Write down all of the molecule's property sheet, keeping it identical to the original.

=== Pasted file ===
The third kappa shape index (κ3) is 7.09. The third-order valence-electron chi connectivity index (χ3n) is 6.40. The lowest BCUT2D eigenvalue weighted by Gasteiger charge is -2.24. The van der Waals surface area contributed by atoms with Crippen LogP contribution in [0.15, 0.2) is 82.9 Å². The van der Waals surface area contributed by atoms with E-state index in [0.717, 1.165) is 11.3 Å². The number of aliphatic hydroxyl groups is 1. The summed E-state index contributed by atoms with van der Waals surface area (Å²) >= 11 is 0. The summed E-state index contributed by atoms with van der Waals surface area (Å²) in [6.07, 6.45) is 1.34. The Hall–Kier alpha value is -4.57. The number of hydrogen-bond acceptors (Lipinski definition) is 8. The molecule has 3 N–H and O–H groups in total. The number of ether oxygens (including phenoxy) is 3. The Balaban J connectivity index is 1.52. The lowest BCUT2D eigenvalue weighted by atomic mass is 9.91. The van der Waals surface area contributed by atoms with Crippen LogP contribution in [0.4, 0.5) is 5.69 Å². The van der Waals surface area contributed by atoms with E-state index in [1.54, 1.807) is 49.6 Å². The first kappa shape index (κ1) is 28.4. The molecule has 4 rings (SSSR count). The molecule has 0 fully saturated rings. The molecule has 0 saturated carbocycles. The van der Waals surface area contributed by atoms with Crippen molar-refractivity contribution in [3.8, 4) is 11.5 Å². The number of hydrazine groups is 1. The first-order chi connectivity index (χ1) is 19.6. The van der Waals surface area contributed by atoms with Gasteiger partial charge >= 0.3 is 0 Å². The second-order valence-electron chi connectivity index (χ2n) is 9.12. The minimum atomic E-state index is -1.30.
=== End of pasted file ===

The third kappa shape index (κ3) is 7.09. The third-order valence-electron chi connectivity index (χ3n) is 6.40. The lowest BCUT2D eigenvalue weighted by Gasteiger charge is -2.24. The van der Waals surface area contributed by atoms with Crippen LogP contribution in [0.15, 0.2) is 82.9 Å². The van der Waals surface area contributed by atoms with E-state index in [0.717, 1.165) is 11.3 Å². The number of aliphatic hydroxyl groups is 1. The summed E-state index contributed by atoms with van der Waals surface area (Å²) >= 11 is 0. The summed E-state index contributed by atoms with van der Waals surface area (Å²) in [6.07, 6.45) is 1.34. The Hall–Kier alpha value is -4.57. The number of hydrogen-bond acceptors (Lipinski definition) is 8. The molecule has 3 N–H and O–H groups in total. The number of ether oxygens (including phenoxy) is 3. The Balaban J connectivity index is 1.52. The lowest BCUT2D eigenvalue weighted by atomic mass is 9.91. The van der Waals surface area contributed by atoms with Crippen LogP contribution in [0.4, 0.5) is 5.69 Å². The van der Waals surface area contributed by atoms with E-state index in [1.54, 1.807) is 49.6 Å². The first kappa shape index (κ1) is 28.4. The molecule has 4 rings (SSSR count). The molecule has 0 fully saturated rings. The molecule has 0 saturated carbocycles. The van der Waals surface area contributed by atoms with Crippen molar-refractivity contribution in [3.8, 4) is 11.5 Å². The number of hydrazine groups is 1. The first-order chi connectivity index (χ1) is 19.6. The van der Waals surface area contributed by atoms with Gasteiger partial charge >= 0.3 is 0 Å². The second-order valence-electron chi connectivity index (χ2n) is 9.12. The minimum atomic E-state index is -1.30.